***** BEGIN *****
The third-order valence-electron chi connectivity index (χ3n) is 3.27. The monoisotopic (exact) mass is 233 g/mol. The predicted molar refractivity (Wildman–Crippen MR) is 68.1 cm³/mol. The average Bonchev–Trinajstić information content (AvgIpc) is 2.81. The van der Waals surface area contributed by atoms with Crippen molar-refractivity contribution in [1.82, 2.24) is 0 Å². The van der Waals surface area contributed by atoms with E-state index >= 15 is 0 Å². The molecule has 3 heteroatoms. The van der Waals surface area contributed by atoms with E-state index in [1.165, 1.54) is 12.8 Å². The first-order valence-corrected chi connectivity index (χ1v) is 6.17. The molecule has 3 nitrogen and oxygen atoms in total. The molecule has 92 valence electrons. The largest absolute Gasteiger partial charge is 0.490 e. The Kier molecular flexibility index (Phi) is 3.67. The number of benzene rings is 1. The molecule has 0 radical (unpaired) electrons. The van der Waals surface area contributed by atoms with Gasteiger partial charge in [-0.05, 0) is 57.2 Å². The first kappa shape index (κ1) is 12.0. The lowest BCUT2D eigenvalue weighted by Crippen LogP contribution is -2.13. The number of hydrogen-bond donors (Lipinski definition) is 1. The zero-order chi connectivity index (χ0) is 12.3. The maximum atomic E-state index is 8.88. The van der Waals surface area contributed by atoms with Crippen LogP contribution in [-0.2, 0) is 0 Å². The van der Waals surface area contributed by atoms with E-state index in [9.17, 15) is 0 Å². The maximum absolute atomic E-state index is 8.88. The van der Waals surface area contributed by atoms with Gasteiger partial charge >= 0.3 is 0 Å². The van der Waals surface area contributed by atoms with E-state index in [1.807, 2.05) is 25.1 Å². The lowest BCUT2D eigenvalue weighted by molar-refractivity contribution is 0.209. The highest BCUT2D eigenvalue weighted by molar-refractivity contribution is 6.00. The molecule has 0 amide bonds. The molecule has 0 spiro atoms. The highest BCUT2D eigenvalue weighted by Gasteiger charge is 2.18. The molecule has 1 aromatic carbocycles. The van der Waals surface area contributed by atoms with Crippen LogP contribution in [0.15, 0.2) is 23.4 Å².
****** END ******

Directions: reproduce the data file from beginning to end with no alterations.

The third-order valence-electron chi connectivity index (χ3n) is 3.27. The monoisotopic (exact) mass is 233 g/mol. The predicted molar refractivity (Wildman–Crippen MR) is 68.1 cm³/mol. The average Bonchev–Trinajstić information content (AvgIpc) is 2.81. The van der Waals surface area contributed by atoms with Crippen molar-refractivity contribution in [1.82, 2.24) is 0 Å². The van der Waals surface area contributed by atoms with E-state index >= 15 is 0 Å². The molecule has 3 heteroatoms. The van der Waals surface area contributed by atoms with E-state index in [1.165, 1.54) is 12.8 Å². The first-order valence-corrected chi connectivity index (χ1v) is 6.17. The molecule has 3 nitrogen and oxygen atoms in total. The molecule has 92 valence electrons. The largest absolute Gasteiger partial charge is 0.490 e. The Kier molecular flexibility index (Phi) is 3.67. The number of benzene rings is 1. The molecule has 0 radical (unpaired) electrons. The van der Waals surface area contributed by atoms with Gasteiger partial charge in [-0.05, 0) is 57.2 Å². The first kappa shape index (κ1) is 12.0. The lowest BCUT2D eigenvalue weighted by Crippen LogP contribution is -2.13. The number of hydrogen-bond donors (Lipinski definition) is 1. The zero-order chi connectivity index (χ0) is 12.3. The maximum atomic E-state index is 8.88. The van der Waals surface area contributed by atoms with Crippen LogP contribution in [-0.2, 0) is 0 Å². The van der Waals surface area contributed by atoms with E-state index in [9.17, 15) is 0 Å². The maximum absolute atomic E-state index is 8.88. The van der Waals surface area contributed by atoms with Gasteiger partial charge >= 0.3 is 0 Å². The van der Waals surface area contributed by atoms with E-state index in [1.807, 2.05) is 25.1 Å². The lowest BCUT2D eigenvalue weighted by molar-refractivity contribution is 0.209. The highest BCUT2D eigenvalue weighted by molar-refractivity contribution is 6.00. The molecule has 0 amide bonds. The molecule has 0 spiro atoms. The highest BCUT2D eigenvalue weighted by Gasteiger charge is 2.18. The molecule has 1 aromatic carbocycles. The van der Waals surface area contributed by atoms with Crippen LogP contribution in [0.15, 0.2) is 23.4 Å².